Matteo Bruni of the Vatican Press Office, center, listens as journalists honor him with a special song at the airport during Pope Francis' visit in Sofia, Bulgaria, May 7, 2019. Bruni, who has helped organize and coordinate media presence on papal trips since 2013, has been appointed the new director of the Vatican Press Office. CNS photo/Paul Haring

Pope Francis appoints new Vatican press office director

By  Junno Arocho Esteves, Catholic News Service
  • July 18, 2019

VATICAN CITY -- Pope Francis appointed Matteo Bruni to serve as director of the Vatican press office, replacing Alessandro Gisotti, who had been serving as interim director since Dec. 31.

Updated 2019-07-22:
Minor edits to paragraphs 3, 16.

The Vatican announced the appointment July 18. Bruni, 42, previously served as assistant to the director since 2013, helping organize and coordinate media presence and pools on papal trips.

Born in Winchester, England, Bruni began working at the Vatican press office in 2009, coordinating accreditation for journalists. In 2016, during the Year of Mercy, he was appointed as coordinator of media operations for the Jubilee Year events.

According to the Vatican, he also helps church-run projects dealing with "humanitarian cooperation and support programs for the elderly."

In an interview with Vatican News July 18, Bruni said he was honored by the appointment and saw it as a "sign of esteem not only for me as an individual, but also my history and work alongside my colleagues at the Holy See Press Office."

"The press office is not a large structure, but a complex one" with many different functions, he said. "I believe that knowing it from the inside can be useful in order to more deeply carry out the reform of the dicastery itself."

The Vatican also announced that the pope appointed Gisotti and Sergio Centofanti, an Italian journalist at Vatican News, as deputy editorial directors of the Dicastery for Communications. Both Gisotti and Centofanti will work with the dicastery's editorial director, Andrea Tornielli.

Bruni thanked Gisotti, whom he called "a colleague and a friend" and praised him for his "availability, professionalism and great human sensibility." He also thanked former press director Greg Burke and vice director, Paloma Garcia Ovejero, for their work leading the press office.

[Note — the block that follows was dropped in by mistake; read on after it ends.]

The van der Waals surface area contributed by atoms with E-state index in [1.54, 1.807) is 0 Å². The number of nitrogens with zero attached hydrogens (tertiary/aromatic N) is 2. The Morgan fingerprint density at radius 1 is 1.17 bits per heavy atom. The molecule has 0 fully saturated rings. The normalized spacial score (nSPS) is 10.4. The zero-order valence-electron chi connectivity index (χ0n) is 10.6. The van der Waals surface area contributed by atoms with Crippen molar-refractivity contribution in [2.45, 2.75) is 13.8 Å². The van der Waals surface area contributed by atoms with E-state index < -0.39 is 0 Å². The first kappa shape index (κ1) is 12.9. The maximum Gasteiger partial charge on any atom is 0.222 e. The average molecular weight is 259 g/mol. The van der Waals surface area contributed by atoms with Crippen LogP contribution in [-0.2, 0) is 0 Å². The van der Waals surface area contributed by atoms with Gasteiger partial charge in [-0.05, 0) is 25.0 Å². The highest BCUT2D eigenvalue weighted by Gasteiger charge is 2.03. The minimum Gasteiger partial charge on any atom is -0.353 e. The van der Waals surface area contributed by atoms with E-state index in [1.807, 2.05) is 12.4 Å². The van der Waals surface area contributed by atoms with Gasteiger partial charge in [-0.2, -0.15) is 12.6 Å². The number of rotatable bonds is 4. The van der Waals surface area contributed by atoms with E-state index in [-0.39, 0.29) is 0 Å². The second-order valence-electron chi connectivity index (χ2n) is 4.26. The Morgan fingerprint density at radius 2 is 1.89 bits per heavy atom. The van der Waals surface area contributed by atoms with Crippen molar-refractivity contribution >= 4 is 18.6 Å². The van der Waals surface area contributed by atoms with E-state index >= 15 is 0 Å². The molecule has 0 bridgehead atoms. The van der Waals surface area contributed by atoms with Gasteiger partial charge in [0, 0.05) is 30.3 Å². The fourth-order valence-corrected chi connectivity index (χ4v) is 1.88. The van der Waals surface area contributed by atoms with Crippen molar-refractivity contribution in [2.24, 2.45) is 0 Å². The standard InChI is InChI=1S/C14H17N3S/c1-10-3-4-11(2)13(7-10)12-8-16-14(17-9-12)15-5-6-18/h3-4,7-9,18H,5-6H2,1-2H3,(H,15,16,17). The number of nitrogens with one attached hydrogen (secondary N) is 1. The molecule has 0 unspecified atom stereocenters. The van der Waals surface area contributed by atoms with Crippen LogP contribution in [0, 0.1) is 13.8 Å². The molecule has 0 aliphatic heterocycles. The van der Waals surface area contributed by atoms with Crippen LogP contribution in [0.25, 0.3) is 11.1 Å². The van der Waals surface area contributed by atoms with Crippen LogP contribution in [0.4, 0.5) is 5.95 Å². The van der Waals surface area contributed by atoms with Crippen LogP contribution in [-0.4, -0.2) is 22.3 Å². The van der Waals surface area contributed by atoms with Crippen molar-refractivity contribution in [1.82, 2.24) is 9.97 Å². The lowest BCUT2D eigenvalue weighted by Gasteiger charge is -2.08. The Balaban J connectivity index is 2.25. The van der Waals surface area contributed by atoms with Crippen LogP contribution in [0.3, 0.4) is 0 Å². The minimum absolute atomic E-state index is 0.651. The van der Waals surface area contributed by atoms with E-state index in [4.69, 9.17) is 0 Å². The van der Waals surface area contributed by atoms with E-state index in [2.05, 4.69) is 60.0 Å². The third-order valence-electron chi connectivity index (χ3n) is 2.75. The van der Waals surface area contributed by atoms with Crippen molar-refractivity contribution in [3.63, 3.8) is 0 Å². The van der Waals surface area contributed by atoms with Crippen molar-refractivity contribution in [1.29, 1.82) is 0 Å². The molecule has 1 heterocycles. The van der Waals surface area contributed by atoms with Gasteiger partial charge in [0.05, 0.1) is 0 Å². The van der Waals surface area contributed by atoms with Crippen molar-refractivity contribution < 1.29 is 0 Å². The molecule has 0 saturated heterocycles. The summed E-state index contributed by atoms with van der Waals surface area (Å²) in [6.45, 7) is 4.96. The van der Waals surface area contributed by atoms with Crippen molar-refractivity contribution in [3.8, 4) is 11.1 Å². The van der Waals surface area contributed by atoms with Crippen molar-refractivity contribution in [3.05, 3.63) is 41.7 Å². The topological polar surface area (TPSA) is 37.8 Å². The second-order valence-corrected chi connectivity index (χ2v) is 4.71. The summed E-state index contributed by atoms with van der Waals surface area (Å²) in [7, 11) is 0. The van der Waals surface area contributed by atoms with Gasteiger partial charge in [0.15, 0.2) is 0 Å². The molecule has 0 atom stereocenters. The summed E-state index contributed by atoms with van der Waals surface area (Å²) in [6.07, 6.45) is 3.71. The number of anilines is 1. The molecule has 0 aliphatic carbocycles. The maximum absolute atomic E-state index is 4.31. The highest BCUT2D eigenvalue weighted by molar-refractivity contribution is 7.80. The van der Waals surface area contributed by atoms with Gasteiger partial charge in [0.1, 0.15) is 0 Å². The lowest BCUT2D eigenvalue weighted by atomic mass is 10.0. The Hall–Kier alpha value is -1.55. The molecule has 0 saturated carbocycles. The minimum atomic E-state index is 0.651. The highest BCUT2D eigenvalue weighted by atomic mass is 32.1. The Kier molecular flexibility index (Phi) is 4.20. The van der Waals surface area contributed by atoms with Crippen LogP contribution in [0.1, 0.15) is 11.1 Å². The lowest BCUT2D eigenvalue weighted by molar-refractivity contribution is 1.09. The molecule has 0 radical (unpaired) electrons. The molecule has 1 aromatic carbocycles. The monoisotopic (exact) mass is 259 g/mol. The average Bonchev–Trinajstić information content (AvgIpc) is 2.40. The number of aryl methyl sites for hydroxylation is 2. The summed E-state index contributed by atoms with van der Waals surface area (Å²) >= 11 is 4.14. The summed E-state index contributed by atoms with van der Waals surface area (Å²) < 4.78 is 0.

Burke and Garcia stepped down in December and the pope appointed Gisotti -- who had been serving as coordinator of social media at the Vatican Dicastery for Communication -- to temporarily lead the press office.

In a statement published shortly after the announcement, Gisotti congratulated Bruni on his appointment and offered him "my best wishes for success."

"I am sure that Matteo Bruni will know how to manage the extraordinary team here at the press office in the best way possible," he said.

He also expressed his gratitude to Pope Francis for "the privilege he gave me in being his spokesmen" and "for his fatherly support."

"Even though filled with events, this time permitted a reorganization of the Press Office based on a common commitment with the prefect, Paolo Ruffini, taken up six months ago," Gisotti said.

In a statement, Ruffini, appointed prefect of the dicastery in July 2017, praised Gisotti for taking over the role of interim director, despite the "limited time available and a busy schedule of important appointments that required the greatest effort of communication."

Ruffini also said Bruni "knows the machine perfectly" and that his appointment is "another important step forward in defining the structure of the Dicastery for Communication."

While the management of the press office will be complete once the pope appoints a vice director, Ruffini said he was confident in Bruni whose "human and professional skills have been appreciated over the years."

"I am sure that Matteo Bruni will be able to guide (the press office) with competence and wisdom, far-sightedness and team spirit, contributing to its final structure with the objective of providing the best possible service to accurate information," he said.

Please support The Catholic Register

Unlike many media companies, The Catholic Register has never charged readers for access to the news and information on our website. We want to keep our award-winning journalism as widely available as possible. But we need your help.

For more than 125 years, The Register has been a trusted source of faith-based journalism. By making even a small donation you help ensure our future as an important voice in the Catholic Church. If you support the mission of Catholic journalism, please donate today. Thank you.